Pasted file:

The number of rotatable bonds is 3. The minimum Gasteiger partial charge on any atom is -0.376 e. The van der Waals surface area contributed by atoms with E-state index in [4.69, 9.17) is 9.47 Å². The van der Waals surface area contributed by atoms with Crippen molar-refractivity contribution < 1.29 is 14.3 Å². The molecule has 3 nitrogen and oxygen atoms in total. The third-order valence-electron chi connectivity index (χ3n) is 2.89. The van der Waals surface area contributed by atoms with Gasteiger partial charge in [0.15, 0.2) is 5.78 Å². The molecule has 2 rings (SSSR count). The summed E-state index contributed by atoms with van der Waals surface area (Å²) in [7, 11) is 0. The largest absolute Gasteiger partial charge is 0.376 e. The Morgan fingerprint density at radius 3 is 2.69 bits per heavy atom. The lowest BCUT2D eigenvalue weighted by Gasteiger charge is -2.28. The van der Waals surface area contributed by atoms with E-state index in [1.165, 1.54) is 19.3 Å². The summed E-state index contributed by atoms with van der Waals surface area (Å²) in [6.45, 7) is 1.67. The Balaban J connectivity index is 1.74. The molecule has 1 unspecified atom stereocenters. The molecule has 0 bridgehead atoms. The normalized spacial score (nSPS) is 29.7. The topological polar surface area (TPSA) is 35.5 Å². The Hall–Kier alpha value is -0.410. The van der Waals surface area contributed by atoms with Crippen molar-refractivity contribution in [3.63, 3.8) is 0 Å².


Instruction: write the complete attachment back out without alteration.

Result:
The number of rotatable bonds is 3. The minimum Gasteiger partial charge on any atom is -0.376 e. The van der Waals surface area contributed by atoms with E-state index in [4.69, 9.17) is 9.47 Å². The van der Waals surface area contributed by atoms with Crippen molar-refractivity contribution < 1.29 is 14.3 Å². The molecule has 3 nitrogen and oxygen atoms in total. The third-order valence-electron chi connectivity index (χ3n) is 2.89. The van der Waals surface area contributed by atoms with Gasteiger partial charge in [0.15, 0.2) is 5.78 Å². The molecule has 2 rings (SSSR count). The summed E-state index contributed by atoms with van der Waals surface area (Å²) in [7, 11) is 0. The largest absolute Gasteiger partial charge is 0.376 e. The Morgan fingerprint density at radius 3 is 2.69 bits per heavy atom. The lowest BCUT2D eigenvalue weighted by Gasteiger charge is -2.28. The van der Waals surface area contributed by atoms with E-state index in [1.165, 1.54) is 19.3 Å². The summed E-state index contributed by atoms with van der Waals surface area (Å²) in [6.45, 7) is 1.67. The Balaban J connectivity index is 1.74. The molecule has 1 unspecified atom stereocenters. The molecule has 0 bridgehead atoms. The normalized spacial score (nSPS) is 29.7. The topological polar surface area (TPSA) is 35.5 Å². The Hall–Kier alpha value is -0.410. The van der Waals surface area contributed by atoms with Crippen molar-refractivity contribution in [3.63, 3.8) is 0 Å².